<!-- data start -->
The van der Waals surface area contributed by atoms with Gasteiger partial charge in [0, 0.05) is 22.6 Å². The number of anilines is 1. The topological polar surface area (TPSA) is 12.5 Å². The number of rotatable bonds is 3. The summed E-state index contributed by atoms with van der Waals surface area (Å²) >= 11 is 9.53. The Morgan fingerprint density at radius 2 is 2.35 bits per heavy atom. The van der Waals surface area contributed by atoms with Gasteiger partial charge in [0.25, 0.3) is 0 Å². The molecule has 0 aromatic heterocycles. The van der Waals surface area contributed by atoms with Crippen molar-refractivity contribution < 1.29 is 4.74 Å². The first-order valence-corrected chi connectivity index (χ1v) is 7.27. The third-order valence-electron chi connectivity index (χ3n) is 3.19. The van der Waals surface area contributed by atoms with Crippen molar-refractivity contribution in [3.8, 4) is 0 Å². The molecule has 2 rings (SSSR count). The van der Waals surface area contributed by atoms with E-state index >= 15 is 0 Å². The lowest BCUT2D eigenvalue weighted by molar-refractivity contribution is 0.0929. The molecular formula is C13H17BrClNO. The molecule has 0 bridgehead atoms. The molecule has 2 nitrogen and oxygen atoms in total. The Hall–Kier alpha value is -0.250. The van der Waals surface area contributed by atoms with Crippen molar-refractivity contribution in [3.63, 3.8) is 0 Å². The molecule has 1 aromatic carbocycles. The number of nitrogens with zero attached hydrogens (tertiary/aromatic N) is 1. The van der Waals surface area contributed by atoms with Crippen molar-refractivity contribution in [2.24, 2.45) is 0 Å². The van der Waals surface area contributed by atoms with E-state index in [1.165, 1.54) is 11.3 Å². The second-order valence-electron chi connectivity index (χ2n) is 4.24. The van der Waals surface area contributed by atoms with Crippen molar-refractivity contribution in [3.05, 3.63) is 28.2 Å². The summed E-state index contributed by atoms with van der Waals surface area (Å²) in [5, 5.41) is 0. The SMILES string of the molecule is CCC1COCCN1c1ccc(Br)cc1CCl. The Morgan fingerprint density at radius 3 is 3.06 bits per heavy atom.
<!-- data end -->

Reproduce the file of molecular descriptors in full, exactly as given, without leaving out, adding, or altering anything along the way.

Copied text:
The van der Waals surface area contributed by atoms with Gasteiger partial charge in [0, 0.05) is 22.6 Å². The number of anilines is 1. The topological polar surface area (TPSA) is 12.5 Å². The number of rotatable bonds is 3. The summed E-state index contributed by atoms with van der Waals surface area (Å²) >= 11 is 9.53. The Morgan fingerprint density at radius 2 is 2.35 bits per heavy atom. The van der Waals surface area contributed by atoms with Gasteiger partial charge in [0.25, 0.3) is 0 Å². The molecule has 0 aromatic heterocycles. The van der Waals surface area contributed by atoms with Crippen molar-refractivity contribution < 1.29 is 4.74 Å². The first-order valence-corrected chi connectivity index (χ1v) is 7.27. The third-order valence-electron chi connectivity index (χ3n) is 3.19. The van der Waals surface area contributed by atoms with Crippen molar-refractivity contribution in [3.8, 4) is 0 Å². The molecule has 2 rings (SSSR count). The van der Waals surface area contributed by atoms with E-state index >= 15 is 0 Å². The lowest BCUT2D eigenvalue weighted by molar-refractivity contribution is 0.0929. The molecular formula is C13H17BrClNO. The molecule has 0 bridgehead atoms. The molecule has 2 nitrogen and oxygen atoms in total. The Hall–Kier alpha value is -0.250. The van der Waals surface area contributed by atoms with Crippen molar-refractivity contribution in [3.63, 3.8) is 0 Å². The molecule has 1 aromatic carbocycles. The number of nitrogens with zero attached hydrogens (tertiary/aromatic N) is 1. The van der Waals surface area contributed by atoms with Crippen molar-refractivity contribution in [2.24, 2.45) is 0 Å². The van der Waals surface area contributed by atoms with E-state index in [1.165, 1.54) is 11.3 Å². The second-order valence-electron chi connectivity index (χ2n) is 4.24. The van der Waals surface area contributed by atoms with Crippen molar-refractivity contribution in [3.05, 3.63) is 28.2 Å². The summed E-state index contributed by atoms with van der Waals surface area (Å²) in [5, 5.41) is 0. The SMILES string of the molecule is CCC1COCCN1c1ccc(Br)cc1CCl. The Morgan fingerprint density at radius 3 is 3.06 bits per heavy atom.